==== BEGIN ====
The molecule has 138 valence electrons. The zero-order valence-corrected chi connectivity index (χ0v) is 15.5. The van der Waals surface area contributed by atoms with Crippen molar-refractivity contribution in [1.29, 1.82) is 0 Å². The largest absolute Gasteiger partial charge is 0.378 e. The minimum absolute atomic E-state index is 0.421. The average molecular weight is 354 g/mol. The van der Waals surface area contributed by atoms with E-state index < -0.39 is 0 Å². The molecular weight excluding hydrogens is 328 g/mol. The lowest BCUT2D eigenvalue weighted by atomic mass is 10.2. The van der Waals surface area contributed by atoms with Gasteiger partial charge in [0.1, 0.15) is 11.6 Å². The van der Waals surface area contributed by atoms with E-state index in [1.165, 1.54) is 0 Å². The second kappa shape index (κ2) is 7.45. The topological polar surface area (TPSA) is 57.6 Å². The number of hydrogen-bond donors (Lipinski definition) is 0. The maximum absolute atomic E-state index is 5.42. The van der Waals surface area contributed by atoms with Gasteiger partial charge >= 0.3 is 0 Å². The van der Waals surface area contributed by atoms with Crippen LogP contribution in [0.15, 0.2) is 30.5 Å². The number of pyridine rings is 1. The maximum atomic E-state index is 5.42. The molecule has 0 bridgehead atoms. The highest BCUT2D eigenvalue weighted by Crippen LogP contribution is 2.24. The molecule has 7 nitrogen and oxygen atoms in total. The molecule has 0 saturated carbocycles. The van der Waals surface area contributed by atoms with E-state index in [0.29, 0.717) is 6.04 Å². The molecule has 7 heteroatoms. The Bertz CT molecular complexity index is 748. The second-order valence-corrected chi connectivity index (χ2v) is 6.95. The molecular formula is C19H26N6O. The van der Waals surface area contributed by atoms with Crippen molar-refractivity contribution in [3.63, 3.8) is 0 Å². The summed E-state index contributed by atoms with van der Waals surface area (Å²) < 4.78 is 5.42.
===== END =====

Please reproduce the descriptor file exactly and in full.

The molecule has 138 valence electrons. The zero-order valence-corrected chi connectivity index (χ0v) is 15.5. The van der Waals surface area contributed by atoms with Crippen molar-refractivity contribution in [1.29, 1.82) is 0 Å². The largest absolute Gasteiger partial charge is 0.378 e. The minimum absolute atomic E-state index is 0.421. The average molecular weight is 354 g/mol. The van der Waals surface area contributed by atoms with E-state index < -0.39 is 0 Å². The molecular weight excluding hydrogens is 328 g/mol. The lowest BCUT2D eigenvalue weighted by atomic mass is 10.2. The van der Waals surface area contributed by atoms with Gasteiger partial charge in [0.1, 0.15) is 11.6 Å². The van der Waals surface area contributed by atoms with E-state index in [1.165, 1.54) is 0 Å². The second kappa shape index (κ2) is 7.45. The topological polar surface area (TPSA) is 57.6 Å². The number of hydrogen-bond donors (Lipinski definition) is 0. The maximum absolute atomic E-state index is 5.42. The van der Waals surface area contributed by atoms with Gasteiger partial charge >= 0.3 is 0 Å². The van der Waals surface area contributed by atoms with Crippen LogP contribution in [0.15, 0.2) is 30.5 Å². The number of pyridine rings is 1. The maximum atomic E-state index is 5.42. The molecule has 0 bridgehead atoms. The highest BCUT2D eigenvalue weighted by Crippen LogP contribution is 2.24. The molecule has 7 nitrogen and oxygen atoms in total. The molecule has 0 saturated carbocycles. The van der Waals surface area contributed by atoms with E-state index in [0.29, 0.717) is 6.04 Å². The molecule has 7 heteroatoms. The Bertz CT molecular complexity index is 748. The second-order valence-corrected chi connectivity index (χ2v) is 6.95. The molecular formula is C19H26N6O. The van der Waals surface area contributed by atoms with Crippen molar-refractivity contribution in [3.63, 3.8) is 0 Å². The summed E-state index contributed by atoms with van der Waals surface area (Å²) < 4.78 is 5.42.